Cloud computing is not just disruptive to the software market; it's also disruptive to software freedom advocacy. Software freedom has been defined as being present when any recipient of a software binary has the freedom to also use the source code for any purpose, study the source code, modify it and distribute it themselves. Cloud applications fail this test at the first hurdle, since no-one is actually receiving a software binary and thus the "four freedoms" analysis to determine the presence of software freedom is inapplicable.
Does this mean no-one should use cloud solutions? While there are some extreme voices that assert abstinence, I think that's an untenable position. Cloud computing offers so many benefits - many resonant with what people have historically sought from software freedom - that it's sure to be used. Listening to entrepreneurs and investors here at OSBC, there's no doubt that the future of software has a substantial dimension in the cloud.
All of us live on a continuum when it comes to software freedom, with almost all selecting a compromise point that is neither at the extremity of avoiding every trace of non-free code in their lives (including firmware, software used by suppliers and more) nor entirely in the pocket of proprietary vendors.
For my personal choices, my rule is I will use open source software as much as I can without it needing to become a hobby to maintain it. Applying this rule, I use a mix of open source, open core and closed technologies. I'm always give preference to open source solutions, and I'll tolerate more "hobby maintenance" for critical control points, but there's always a line that has to be drawn. I aim to draw that line consciously and based on understanding the alternatives, with a clear bias to open source.
The same principle applies to cloud solutions. It's crucial to ensure your freedoms are protected as you select a cloud solution. Not because of some philosophical imperative, but pragmatically because the ways we protect our businesses turn out to depend on those freedoms.
As an individual, I am committed to the principles of software freedom; in business, I want the cost control that comes from always being free to negotiate with my suppliers, the flexibility to be able to respond to business change on my own terms, along with the other business values I've documented before. Consequently, seeking software freedom in cloud computing is a matter of knowing how and where to "draw the line".
This is still an evolving topic, but it seems to clear to me that crucial factors include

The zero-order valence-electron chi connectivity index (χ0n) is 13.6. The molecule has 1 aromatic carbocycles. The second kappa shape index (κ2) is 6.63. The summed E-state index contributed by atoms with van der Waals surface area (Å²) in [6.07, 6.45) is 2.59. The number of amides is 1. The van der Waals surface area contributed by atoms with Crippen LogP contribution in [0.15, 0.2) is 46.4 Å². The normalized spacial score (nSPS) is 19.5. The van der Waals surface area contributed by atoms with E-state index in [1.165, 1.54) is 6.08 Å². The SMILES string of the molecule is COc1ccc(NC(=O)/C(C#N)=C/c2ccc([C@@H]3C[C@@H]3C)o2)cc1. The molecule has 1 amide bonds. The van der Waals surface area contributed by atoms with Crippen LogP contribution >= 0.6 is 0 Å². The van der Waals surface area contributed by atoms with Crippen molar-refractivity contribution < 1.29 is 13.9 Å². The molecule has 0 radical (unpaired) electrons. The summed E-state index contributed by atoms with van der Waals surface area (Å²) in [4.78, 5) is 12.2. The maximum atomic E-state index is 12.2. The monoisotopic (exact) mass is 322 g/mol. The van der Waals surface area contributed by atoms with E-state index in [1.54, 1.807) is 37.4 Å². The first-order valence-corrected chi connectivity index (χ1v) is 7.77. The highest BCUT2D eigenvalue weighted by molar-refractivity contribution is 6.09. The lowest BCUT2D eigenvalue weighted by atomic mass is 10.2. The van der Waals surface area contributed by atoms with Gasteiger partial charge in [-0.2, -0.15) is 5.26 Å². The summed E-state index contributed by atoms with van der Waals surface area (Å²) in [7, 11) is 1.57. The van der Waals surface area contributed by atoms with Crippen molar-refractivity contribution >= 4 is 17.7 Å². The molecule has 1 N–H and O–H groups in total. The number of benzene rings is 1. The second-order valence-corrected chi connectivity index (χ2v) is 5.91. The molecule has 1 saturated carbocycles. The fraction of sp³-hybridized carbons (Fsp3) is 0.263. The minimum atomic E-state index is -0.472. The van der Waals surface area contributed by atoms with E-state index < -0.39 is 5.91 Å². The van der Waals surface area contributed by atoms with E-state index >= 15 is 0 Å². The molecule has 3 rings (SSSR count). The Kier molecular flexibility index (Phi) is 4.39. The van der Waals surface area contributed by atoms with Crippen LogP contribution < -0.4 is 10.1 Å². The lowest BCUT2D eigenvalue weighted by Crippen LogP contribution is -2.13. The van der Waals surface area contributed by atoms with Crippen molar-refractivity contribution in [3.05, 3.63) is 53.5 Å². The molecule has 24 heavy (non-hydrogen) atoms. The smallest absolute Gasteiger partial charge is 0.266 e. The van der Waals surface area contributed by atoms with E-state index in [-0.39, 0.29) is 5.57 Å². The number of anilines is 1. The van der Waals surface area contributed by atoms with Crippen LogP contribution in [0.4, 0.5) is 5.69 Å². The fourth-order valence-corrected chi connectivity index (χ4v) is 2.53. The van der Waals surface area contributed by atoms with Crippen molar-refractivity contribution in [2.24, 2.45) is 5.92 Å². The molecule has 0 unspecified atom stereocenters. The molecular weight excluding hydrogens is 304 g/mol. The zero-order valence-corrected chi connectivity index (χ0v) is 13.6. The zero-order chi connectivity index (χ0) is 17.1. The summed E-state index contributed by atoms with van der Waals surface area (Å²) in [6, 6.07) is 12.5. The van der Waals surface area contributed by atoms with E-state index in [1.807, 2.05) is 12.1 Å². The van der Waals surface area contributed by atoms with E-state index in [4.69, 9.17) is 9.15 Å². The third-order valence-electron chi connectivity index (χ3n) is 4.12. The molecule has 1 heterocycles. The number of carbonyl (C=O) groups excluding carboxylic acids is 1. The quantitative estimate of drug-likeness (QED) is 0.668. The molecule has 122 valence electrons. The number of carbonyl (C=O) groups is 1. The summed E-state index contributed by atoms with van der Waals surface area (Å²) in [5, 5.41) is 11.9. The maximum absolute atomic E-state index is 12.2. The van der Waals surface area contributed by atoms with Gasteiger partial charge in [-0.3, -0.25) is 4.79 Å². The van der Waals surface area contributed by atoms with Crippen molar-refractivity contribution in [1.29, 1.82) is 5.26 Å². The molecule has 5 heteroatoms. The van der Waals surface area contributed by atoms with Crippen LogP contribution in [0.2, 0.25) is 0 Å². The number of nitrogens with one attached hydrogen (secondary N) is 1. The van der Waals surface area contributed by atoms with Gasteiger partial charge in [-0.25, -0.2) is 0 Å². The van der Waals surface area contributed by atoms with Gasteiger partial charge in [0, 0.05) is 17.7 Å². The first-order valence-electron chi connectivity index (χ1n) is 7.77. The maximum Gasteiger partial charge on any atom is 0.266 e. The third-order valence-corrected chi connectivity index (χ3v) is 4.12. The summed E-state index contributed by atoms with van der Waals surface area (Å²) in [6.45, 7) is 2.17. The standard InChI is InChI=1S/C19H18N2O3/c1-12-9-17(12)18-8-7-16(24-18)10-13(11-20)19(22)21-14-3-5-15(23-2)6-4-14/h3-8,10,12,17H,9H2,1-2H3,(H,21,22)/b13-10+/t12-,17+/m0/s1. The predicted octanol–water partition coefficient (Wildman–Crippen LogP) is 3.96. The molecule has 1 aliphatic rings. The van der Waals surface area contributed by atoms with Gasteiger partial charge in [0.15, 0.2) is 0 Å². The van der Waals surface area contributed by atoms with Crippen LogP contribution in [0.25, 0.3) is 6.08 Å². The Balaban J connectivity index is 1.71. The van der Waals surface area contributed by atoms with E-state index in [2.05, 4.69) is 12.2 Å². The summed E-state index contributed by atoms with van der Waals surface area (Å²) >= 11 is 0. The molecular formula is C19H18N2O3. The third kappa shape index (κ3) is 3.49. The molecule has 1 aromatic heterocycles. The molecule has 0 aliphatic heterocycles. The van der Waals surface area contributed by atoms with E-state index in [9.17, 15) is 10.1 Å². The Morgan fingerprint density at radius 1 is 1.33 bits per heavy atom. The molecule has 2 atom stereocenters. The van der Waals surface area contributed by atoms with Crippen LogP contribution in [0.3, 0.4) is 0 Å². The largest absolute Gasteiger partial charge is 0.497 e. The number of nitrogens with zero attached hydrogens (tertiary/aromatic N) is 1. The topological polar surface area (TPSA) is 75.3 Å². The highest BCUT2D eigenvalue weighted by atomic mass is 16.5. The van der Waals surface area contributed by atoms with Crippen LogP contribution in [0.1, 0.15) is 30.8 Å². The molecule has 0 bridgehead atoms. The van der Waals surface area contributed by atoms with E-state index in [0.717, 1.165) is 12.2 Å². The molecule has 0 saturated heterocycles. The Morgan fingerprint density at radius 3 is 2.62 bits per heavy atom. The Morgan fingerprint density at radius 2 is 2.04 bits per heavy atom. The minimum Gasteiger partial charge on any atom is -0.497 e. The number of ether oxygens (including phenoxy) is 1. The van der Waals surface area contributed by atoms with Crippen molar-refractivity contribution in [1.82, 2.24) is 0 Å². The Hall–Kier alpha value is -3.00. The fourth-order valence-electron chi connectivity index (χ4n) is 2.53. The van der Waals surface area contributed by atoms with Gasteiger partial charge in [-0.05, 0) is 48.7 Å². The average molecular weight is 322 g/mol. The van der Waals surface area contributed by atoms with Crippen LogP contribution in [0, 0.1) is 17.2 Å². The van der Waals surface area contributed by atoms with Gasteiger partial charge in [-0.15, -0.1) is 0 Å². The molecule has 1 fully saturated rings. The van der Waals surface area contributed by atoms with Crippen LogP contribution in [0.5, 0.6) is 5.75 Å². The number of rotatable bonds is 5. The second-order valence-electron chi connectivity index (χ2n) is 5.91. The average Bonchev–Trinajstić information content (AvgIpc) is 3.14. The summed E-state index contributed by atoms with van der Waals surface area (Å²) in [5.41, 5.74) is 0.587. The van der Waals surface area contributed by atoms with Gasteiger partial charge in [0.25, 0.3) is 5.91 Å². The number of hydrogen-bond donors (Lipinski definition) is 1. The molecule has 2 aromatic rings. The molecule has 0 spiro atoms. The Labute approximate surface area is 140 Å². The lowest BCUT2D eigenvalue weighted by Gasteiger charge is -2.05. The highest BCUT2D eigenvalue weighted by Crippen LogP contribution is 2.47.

- separating out control points,
- ensuring meaningful data export is possible,
- understanding new service risks and
- where possible ensuring the whole solution can be rehosted at will.
By control points, I mean things like user/identity management which can appear as meta-topics in a hosted SaaS solution and may not be easily exportable. At ForgeRock we use our own identity provider despite using cloud-hosted mail, productivity and business systems, so that in the event we migrate we have both the business data and the identity graph that animates it. Every cloud solution is likely to have these meta-control points and protecting your freedom means owning them yourself.
Meaningful data export means more than just being able to export and re-import into the same application. That's an important first capability but being able to re-parse the data and use it in a different application is also import. These are very early days and all the formats I've seen are application-specific, subject to arbitrary change and not standardised. It's hard to protect your freedom here.
Ultimately, your best protection is to be able to rehost your service elsewhere. This is where traditional views of software freedom become important. If the whole solution is open source, if there are no dependencies on meta-control points outside your control and if the existing data can be exported live and whole, you have the ultimate protection for your freedoms.
It's early days for considering this. The thinking surrounding software freedom and then open source has taken decades to mature, so it's no surprise the equivalent thinking around freedom in the cloud is still young. What matters is taking concious, informed decisions with a view to protecting your freedoms and the business pragmatics they enable. In the cloud, that's your responsibility alone.